For many years, I’ve strongly recommended ConsumerLab.com for evidence-based and trustworthy advice about purchasing or ingesting herbs, vitamins, or supplements. This week I’m running some samples of their wares and encourage you to subscribe to this great site if you take or are considering any natural medicines. Oh, by the way, I have no financial connection to ConsumerLab at all.
This is the “Executive Summary” of ConsumerLab’s recent artilce: Probiotics: See What They Really Contain and Our Top Picks.
- Health benefits of protein powders: Extra protein (typically about 30 grams to 50 grams per day) from a powder or drink can help athletes build muscle and help older people prevent or reverse age-related loss of muscle and strength when used in conjunction with resistance-type exercise. It may also help people with diabetes maintain blood sugar levels and even help reverse diabetes if taken as part of low calorie diet (See What It Does).
- What type of protein powder is best? Protein products vary based on the source of protein (e.g., whey, casein, soy, rice, pea, egg, hemp, peanut, and cricket). All can help build muscle, but, in general, whey is most popular as it is a complete protein and rather quickly digested. Casein is digested more slowly — which is why it is sometimes taken in the evening to counter loss of muscle at night. Vegans may be more interested in plant sources, such soy, pea, rice, and hemp. See ConsumerTips™, Protein for more about each type of protein.
- What did CL’s tests of protein powders find? Among the protein products that ConsumerLab.com selected for review, three failed our tests, one of which was found to be contaminated with lead and contain more fat, sodium, and calories than listed. Interestingly, none of the failures related to protein content (see What CL Found). Among products that were Approved, the lowest cost to obtain an equivalent amount (20 grams) of protein was 42 cents while it was over $5 for some products with many additional ingredients See which products were CL’s Top Picks based on a combination of quality, value, and taste, and calories, and compare all of the products in the Results table.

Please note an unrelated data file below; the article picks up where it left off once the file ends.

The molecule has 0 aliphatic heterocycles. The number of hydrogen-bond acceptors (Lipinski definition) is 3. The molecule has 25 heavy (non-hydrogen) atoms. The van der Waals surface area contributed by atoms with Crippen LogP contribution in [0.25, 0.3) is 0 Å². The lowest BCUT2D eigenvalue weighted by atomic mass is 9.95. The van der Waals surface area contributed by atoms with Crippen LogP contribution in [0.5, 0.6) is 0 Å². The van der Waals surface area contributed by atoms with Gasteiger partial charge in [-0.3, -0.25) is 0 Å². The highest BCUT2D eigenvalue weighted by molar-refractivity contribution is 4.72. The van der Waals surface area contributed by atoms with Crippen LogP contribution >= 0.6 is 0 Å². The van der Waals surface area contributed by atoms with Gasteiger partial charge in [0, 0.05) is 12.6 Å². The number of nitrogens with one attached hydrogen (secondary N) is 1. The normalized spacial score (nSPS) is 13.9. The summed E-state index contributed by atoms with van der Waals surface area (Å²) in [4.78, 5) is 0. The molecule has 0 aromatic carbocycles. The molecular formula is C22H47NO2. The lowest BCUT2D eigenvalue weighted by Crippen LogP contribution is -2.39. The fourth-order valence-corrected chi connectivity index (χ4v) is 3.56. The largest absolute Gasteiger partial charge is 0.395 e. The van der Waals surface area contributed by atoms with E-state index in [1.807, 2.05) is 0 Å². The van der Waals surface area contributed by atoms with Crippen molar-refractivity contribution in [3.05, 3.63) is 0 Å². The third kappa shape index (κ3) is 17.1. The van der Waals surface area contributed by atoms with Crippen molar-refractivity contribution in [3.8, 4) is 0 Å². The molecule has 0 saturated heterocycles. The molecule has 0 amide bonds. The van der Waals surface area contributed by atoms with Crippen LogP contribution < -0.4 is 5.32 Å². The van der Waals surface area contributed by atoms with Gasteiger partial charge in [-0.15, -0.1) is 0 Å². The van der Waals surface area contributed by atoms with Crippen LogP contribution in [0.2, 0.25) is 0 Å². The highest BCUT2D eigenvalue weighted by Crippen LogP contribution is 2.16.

- How to use protein powders: Protein taken after, rather than before, exercise may be more beneficial (See What It Does). Protein powders are typically mixed with water or other liquids such as milk or juice, but be aware that these can add calories (See What to Consider When Using). Also be aware that taste of powders varies by protein type, flavorings, the addition of sugar or other sweeteners, and that some powders mix more easily into liquids than others (see the taste and mixability comments in the Results Table).
- Protein powder safety and side effects: Protein supplements may cause gastrointestinal discomfort in some people, and individuals with lactose intolerance or milk allergies may want to avoid certain milk-based proteins. People with kidney disease should consult with their physician before taking protein supplements (see Concerns and Cautions).
© Copyright WLL, INC. 2022. This blog provides healthcare tips and advice that you can trust about a wide variety of general health information only and is not intended to be a substitute for professional medical advice, diagnosis, or treatment from your regular physician. If you are concerned about your health, take what you learn from this blog and meet with your personal doctor to discuss your concerns.